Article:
Everyone has a story. We have each been wounded in one way or another in the course of our lives. It’s just the way of the world and we either learn to heal the wounds – or not. Sometimes (more often than it should be) it’s the church that has done the damage. Often it’s simply a matter of people behaving badly: the old guard at church who say hurtful things to newcomers, for example.
One of my stories is how I almost flunked Confirmation. In my day, you went to classes for three years, every Wednesday night. You memorized the catechism, took sermon notes in church, and got graded on everything from class attendance to participation in Luther League, the Sunday night youth group. We even got report cards! I consistently got As on everything – except Luther League. I refused to go; it was too much for this shy, gawky, socially inept 13-year-old. So for 3 straight years: F in Luther League (say that fast and you’ll know how I felt about it). At the end of the 3 years, a small group of us ‘failures’ were required to take extra classes in order to be confirmed along with everyone else. Our names were read out loud, mine along with all the kids (all the bad boys) who hadn’t done their homework, memorized their catechism or paid attention in class. It may seem like a silly thing, but at the time it was a shaming experience, and it took many years to understand the cruelty of that system and the lack of any kind of pastoral care from the clergy involved.
That’s one story. I have others, some that still have sore spots, too tender to share openly. There are many, many stories out there – and a lot of them involve actions of the institutional church. I don’t need to go into them here; we know the stories. We’ve read them, heard them, lived them. The question is: how do you heal wounds inflicted by the church?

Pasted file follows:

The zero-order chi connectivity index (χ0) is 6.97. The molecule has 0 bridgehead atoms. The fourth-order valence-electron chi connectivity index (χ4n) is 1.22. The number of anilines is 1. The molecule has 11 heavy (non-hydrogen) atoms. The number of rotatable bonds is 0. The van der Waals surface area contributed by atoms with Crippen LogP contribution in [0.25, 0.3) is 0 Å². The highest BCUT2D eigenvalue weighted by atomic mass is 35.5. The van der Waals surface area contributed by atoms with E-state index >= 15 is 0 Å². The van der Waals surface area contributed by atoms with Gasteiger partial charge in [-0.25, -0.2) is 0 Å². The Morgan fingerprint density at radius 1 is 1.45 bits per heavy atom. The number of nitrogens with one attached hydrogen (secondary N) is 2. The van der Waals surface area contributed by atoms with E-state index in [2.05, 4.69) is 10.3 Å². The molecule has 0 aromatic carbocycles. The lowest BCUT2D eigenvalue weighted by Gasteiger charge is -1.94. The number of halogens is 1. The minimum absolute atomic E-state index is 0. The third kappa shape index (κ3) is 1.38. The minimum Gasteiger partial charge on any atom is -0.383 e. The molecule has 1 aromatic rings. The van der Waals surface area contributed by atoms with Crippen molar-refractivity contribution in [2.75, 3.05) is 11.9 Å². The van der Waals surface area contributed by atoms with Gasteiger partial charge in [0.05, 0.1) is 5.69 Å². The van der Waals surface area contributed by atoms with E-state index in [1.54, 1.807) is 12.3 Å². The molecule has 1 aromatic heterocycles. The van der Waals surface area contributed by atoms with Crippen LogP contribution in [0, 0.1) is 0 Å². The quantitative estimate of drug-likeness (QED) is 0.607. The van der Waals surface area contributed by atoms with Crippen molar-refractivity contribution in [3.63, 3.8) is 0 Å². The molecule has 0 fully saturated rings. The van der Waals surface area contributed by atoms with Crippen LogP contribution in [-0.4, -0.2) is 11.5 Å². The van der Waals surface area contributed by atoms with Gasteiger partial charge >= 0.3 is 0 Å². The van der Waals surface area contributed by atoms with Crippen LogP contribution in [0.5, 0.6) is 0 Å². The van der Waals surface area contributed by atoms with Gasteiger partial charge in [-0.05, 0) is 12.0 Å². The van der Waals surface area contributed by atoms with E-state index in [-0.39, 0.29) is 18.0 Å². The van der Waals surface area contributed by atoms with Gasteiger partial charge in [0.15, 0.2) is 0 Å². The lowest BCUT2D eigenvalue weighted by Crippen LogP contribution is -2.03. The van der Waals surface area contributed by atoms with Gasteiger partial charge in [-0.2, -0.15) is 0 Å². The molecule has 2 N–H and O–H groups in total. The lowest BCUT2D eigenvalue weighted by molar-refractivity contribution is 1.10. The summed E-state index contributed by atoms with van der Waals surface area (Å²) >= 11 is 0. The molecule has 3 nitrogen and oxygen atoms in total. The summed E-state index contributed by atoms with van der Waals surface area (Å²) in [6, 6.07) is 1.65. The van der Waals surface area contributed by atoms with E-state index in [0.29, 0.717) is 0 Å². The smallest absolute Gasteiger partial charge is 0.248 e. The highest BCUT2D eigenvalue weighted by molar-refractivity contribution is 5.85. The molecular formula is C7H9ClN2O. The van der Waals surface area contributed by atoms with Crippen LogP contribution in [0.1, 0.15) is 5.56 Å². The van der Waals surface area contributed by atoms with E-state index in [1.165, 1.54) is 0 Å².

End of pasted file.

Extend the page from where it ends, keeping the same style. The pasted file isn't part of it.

There’s no easy answer to that question. I’m not going to minimize the pain and suffering that so many have experienced. All I know today is the fact that, in spite of some very hurtful actions by both individuals and the institution, I have received grace upon grace through the church. I have been part of a community, have received love, forgiveness, challenge, healing, spiritual direction and growth. I have seen again and again how Martin Luther’s description of us as ‘simultaneously saints and sinners’ is most certainly true. We have a great capacity to inflict wounds on one another, but there is an even greater capacity to heal. Call it God or whatever you will, but there is a greater power at work in the universe for good beyond our pettiness, short-sightedness and destructive behaviors.
Tomorrow, the congregation I serve will rejoin the denomination which expelled it years ago. To say that the wounds of that expulsion have disappeared or no longer have some spots that are still sore would be wrong. Wounds must be acknowledged and treated with tenderness. But we must also acknowledge and be open to the healing work that is happening within us.
Then we truly become, as Henri Nouwen described, ‘wounded healers,’ using our stories for the good of others. That is what we’ll celebrate tomorrow. That is the hope that we hold out to others as well. That is the church at its best.